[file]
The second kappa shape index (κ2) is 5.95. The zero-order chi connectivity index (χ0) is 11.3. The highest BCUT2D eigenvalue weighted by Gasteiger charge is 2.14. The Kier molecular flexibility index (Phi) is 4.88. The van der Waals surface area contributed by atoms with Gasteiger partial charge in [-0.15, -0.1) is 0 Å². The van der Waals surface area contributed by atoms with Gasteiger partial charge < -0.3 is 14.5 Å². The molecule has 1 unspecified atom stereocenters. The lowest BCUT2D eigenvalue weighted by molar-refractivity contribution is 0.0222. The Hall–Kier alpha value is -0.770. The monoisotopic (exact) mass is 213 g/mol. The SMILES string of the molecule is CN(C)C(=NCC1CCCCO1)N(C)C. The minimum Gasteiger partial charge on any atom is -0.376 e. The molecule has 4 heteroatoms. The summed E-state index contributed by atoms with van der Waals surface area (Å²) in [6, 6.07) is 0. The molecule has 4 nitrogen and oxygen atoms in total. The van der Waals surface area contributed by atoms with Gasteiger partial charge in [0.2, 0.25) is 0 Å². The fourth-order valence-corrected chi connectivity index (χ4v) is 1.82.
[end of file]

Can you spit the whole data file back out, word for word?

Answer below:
The second kappa shape index (κ2) is 5.95. The zero-order chi connectivity index (χ0) is 11.3. The highest BCUT2D eigenvalue weighted by Gasteiger charge is 2.14. The Kier molecular flexibility index (Phi) is 4.88. The van der Waals surface area contributed by atoms with Gasteiger partial charge in [-0.15, -0.1) is 0 Å². The van der Waals surface area contributed by atoms with Gasteiger partial charge < -0.3 is 14.5 Å². The molecule has 1 unspecified atom stereocenters. The lowest BCUT2D eigenvalue weighted by molar-refractivity contribution is 0.0222. The Hall–Kier alpha value is -0.770. The monoisotopic (exact) mass is 213 g/mol. The SMILES string of the molecule is CN(C)C(=NCC1CCCCO1)N(C)C. The minimum Gasteiger partial charge on any atom is -0.376 e. The molecule has 4 heteroatoms. The summed E-state index contributed by atoms with van der Waals surface area (Å²) in [6, 6.07) is 0. The molecule has 4 nitrogen and oxygen atoms in total. The van der Waals surface area contributed by atoms with Gasteiger partial charge in [0.2, 0.25) is 0 Å². The fourth-order valence-corrected chi connectivity index (χ4v) is 1.82.